Mosaics have a unique status in modern Bulgarian art as a monumental art form. It is not one of the more typical forms of art in Bulgaria either before or after Bulgaria’s Liberation from Ottoman rule in 1878. Its development over the course of modern Bulgarian history varies considerably by historical period.
The major periods for the development of mosaics in Bulgaria are from 1878 to 1944, 1944 to 1989, and 1989 to present day.
In the beginning of the 20th century, mosaic art in Bulgaria was used mostly in church decoration and was not a popular art form otherwise. There are no examples of secular mosaics made between 1878 and the beginning of the 20th century. Mosaics became more popular as a monumental art form in Bulgaria because of Western European influence.
The earliest 20th century mosaics in Bulgaria closely resemble paintings with soft color transitions, light and shading effects, and the pursuit of visual depth. The drive to establish a national identity for a Bulgaria recently liberated from Ottoman rule had a strong influence on the arts at the time. Architects and artists turned to shapes and structures in medieval Bulgarian architecture, including ornamental styles. Building façades were decorated with brightly colored polychrome friezes, terracotta decorations, and, rarely, mosaic panels.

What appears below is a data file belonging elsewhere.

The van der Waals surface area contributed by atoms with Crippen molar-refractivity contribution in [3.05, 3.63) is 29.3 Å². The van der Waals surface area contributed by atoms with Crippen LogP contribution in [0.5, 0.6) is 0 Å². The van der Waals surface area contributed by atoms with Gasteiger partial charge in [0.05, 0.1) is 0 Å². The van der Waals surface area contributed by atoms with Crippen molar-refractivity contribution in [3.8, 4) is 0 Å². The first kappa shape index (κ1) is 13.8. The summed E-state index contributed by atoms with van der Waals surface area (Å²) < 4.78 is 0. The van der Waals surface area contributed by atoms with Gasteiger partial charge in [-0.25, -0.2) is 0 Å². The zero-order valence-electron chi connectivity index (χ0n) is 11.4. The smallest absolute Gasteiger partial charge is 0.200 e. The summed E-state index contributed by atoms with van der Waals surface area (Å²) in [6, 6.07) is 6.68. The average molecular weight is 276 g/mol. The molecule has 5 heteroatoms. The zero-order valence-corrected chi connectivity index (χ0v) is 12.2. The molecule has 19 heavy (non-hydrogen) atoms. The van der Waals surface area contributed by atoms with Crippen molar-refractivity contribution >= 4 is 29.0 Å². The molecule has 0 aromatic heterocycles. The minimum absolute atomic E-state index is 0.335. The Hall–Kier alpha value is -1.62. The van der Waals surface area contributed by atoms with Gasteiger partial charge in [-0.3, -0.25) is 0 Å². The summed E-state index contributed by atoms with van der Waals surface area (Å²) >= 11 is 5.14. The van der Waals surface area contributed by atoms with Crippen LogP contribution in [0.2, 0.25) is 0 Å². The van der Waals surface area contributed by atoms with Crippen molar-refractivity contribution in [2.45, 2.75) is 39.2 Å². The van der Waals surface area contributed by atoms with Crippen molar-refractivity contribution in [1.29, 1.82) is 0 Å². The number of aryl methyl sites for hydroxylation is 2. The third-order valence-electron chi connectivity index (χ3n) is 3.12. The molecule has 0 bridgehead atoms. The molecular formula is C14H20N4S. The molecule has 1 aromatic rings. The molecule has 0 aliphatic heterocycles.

Although Bulgarian artists worked in a variety of artistic media, the mosaic had still not become popular in monumental wall decoration. This was partially due to a lack of state funding and the difficult financial situation after WWI but was also because of a lack of previous mosaic art traditions in Bulgaria. Due to socio-economic changes, the accumulation of wealth by some elements of society, and Austrian and German influences, wall paintings and mosaics gradually began appearing in interior spaces. The wealthy in particular started to commission mosaics, wall paintings, and ceramic panels for their homes and offices.
In the late 1920s, artistic life in Bulgaria had already begun to change, and by the 1930s, the government had invested heavily in the construction of large public buildings that needed decoration. Government commissions of mosaics made with expensive and high quality materials became the norm, and art turned into a means for the state to express its wealth and authority. Bulgarian mosaics from the 1930s were influenced by the German movement “Neue Sachlichkeit,” which saw a return of realism in art after the vagueness of impressionism. While mosaics of the 1920s were more graphic with clean lines and contrasting colors, those from the 1930s saw the appearance of figures and a wider color palette, partially due to their incorporation of a wider variety of materials. During the 1940s, mosaic decoration was predominantly found in private homes while state commissions were rare and mosaics were no longer utilized in church decoration.
Key artists responsible for mosaic art between 1878 and 1944 are Anton Mitov (1862-1930), Haralampi Tachev (1875-1941), Ivan Penkov (1897-1957), Dechko Uzunov (1899-1986), Ivan Kozhuharov (1934-1994), and Ivan Nenov (1902-1997).